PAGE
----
Figures 8 and 9 illustrate another modification of the flexible joint in which the anti-rotation lock includes a series of grooves 29 formed in the outer surface of the male extension on the liner section. The grooves 29 are elongated axially of the liner section and are disposed Patented Dec. 7, 19,54 j
around the male extension to receive locking balls 19a. The latter may be confined in a ball race 18a formed in the inner face of the female end of the adjoining liner section, as shown in Figure 8, or they may be inserted in individual holes 39 formed in the' female member as shown in Figure 9. The holes 39 may be tapped to receive threaded plugs 40 to retain the balls 19a in position.
With the construction shown in Figures 8 and 9 the joint between adjacent liner sections can flex but the sections can not rotate with respect to each other.
The liner sections 12, 21, 22, and 23 may be perforated with round holes or slots and may be wire wrapped if desired. Also, the liner sections can be prepacked on the outside with gravel or other filtering material, in the conventional manner.
Inasmuch as when the liner is in operative position in the lateral drain hole, it will lie in an approximately horizontal position, it may be preferred to perforate only the sides and bottom of the liner, leaving the upper surface blank, as shown in Figures 4 and 5. The perforations are indicated at 38.
Figures 10 to 14 illustrate still another modication of the invention wherein adjacent liner sections are coupled together, iiexibly, by a short coupling sleeve.
Figure 10 is a fragmentary elevation of a coupling sleeve.
Figure 1l is a cross section taken on lines 11-11 of Figure 10.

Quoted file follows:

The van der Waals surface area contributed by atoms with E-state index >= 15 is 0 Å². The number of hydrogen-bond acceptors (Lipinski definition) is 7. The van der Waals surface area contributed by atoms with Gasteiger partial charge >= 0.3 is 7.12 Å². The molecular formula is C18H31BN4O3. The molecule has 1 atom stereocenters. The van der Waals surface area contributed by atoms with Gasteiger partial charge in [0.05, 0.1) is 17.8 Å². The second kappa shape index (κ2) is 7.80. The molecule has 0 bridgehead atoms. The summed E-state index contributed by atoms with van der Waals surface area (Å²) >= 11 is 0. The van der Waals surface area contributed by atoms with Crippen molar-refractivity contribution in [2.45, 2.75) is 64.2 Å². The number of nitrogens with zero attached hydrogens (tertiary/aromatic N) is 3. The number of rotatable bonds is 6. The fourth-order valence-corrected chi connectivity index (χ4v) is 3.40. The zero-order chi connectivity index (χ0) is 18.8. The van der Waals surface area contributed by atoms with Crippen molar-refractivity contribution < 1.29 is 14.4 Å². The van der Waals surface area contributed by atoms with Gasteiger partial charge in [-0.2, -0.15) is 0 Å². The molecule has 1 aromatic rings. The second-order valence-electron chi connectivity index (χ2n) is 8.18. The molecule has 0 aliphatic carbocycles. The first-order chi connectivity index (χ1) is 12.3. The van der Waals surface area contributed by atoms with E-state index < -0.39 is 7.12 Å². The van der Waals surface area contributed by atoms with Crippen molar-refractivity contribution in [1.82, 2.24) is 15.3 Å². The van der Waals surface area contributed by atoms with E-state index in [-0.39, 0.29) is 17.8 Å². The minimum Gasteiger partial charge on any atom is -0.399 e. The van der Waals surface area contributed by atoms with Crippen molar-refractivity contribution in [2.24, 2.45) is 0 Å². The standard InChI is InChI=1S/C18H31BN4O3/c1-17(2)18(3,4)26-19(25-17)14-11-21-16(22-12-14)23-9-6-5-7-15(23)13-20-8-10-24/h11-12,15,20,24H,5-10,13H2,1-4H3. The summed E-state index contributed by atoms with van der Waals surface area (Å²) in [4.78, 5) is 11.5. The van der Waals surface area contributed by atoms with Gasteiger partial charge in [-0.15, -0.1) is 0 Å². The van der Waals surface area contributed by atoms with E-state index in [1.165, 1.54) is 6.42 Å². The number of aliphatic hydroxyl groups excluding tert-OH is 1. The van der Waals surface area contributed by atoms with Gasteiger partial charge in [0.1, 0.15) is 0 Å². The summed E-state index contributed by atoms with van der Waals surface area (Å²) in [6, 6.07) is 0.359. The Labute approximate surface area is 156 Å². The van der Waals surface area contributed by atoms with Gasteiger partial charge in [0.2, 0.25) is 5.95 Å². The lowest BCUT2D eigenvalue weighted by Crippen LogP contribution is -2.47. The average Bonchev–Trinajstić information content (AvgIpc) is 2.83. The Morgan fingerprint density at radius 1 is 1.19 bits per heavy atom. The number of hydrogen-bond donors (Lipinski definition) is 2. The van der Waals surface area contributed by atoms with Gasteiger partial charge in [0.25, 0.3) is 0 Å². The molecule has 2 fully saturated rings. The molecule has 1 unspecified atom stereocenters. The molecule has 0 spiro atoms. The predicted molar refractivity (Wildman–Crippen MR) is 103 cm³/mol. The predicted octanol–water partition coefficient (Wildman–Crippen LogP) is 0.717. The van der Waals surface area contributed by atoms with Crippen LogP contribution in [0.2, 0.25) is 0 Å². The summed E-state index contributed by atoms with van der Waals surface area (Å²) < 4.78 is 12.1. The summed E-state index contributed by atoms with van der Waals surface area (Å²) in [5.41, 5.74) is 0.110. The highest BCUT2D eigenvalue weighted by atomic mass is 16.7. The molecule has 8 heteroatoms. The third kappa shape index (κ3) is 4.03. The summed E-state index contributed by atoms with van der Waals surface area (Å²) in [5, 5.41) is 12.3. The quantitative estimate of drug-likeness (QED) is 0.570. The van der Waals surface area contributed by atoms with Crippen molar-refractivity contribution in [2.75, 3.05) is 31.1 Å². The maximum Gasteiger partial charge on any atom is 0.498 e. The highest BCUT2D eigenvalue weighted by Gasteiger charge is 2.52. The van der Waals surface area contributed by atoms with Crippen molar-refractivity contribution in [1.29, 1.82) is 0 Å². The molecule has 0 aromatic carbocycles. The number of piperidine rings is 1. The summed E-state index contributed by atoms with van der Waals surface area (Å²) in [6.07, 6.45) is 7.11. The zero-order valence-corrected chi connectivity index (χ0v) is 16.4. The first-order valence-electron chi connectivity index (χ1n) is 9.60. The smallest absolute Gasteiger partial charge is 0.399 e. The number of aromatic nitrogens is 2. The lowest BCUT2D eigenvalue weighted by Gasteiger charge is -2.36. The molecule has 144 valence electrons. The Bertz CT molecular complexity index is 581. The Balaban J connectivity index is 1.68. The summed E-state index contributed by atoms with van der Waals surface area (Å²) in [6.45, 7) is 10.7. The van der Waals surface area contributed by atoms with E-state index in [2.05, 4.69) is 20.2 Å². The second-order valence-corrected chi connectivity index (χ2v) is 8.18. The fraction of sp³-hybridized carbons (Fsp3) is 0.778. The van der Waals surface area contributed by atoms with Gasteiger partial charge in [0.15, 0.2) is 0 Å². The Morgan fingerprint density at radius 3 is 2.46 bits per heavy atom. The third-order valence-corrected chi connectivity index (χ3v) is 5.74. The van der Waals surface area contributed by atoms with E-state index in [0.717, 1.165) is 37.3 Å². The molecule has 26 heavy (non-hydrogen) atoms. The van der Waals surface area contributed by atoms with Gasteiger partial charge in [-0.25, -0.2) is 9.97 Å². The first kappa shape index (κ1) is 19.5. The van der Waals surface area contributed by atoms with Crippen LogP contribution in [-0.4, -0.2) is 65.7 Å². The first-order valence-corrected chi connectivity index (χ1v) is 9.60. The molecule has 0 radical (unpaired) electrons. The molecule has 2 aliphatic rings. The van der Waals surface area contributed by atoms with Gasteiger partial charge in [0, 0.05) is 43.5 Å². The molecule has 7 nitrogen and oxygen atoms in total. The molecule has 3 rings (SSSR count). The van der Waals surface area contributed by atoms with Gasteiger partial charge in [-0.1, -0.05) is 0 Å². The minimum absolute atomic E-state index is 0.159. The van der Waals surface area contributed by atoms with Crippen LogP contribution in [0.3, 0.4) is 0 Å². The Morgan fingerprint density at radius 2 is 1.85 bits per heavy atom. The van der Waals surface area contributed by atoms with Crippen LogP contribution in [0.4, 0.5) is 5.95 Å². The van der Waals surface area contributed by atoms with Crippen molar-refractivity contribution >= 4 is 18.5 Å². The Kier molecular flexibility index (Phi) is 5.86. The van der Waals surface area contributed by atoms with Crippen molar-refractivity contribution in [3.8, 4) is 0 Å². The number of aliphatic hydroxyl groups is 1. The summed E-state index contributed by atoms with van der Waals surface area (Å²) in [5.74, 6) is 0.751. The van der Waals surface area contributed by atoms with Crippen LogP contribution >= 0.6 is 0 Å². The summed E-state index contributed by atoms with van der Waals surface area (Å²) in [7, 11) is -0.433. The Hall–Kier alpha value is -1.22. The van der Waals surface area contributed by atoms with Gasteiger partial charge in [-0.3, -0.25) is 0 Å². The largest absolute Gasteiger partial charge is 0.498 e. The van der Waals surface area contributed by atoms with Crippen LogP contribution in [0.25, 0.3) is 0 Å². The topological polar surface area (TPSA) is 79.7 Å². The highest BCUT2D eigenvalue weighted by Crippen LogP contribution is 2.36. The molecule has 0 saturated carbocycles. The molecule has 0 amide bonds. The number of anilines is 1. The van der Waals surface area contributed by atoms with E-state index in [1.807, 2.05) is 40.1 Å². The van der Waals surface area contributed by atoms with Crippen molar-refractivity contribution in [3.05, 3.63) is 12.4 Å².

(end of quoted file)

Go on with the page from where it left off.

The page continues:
Figure 12 is a vertical cross section of the device shown in Figures 10 and 11 taken on lines 12-12 of Figure 11.
Figure 13 is an elevation of the coupling sleeve.
Figure 14 is a vertical cross section similar to Figure 12 but showing the liner sections in a exed position.
In the coupling arrangement illustrated in Figures 10 to 14, the upper liner sections are indicated at 42 and the lower sections at 43. A short coupling sleeve 44 of slightly smaller outside diameter than the inside diameter of the liner sections 42 and 43 connects the adjacentends of the liner sections. Each end of the coupling sleeve is loosely attached to the corresponding end of the liner sections, as by the pin and slot arrangement shown in Figures 10 to 13, or by balls, as shown in the preceding figures. The pin and slot arrangement is simple and sturdy and does not permit relative rotation of adjacent liner sections. In this construction, a series of slots 45 are formed near each end of each coupling sleeve. The adjacent end of each liner section 42, 43 is provided with a series of threaded holes 46 adapted to receive the threaded plugs 47. The plugs 47 are preferably formed with smooth pin extensions 48 on their inner ends, adapted to engage the slots 45.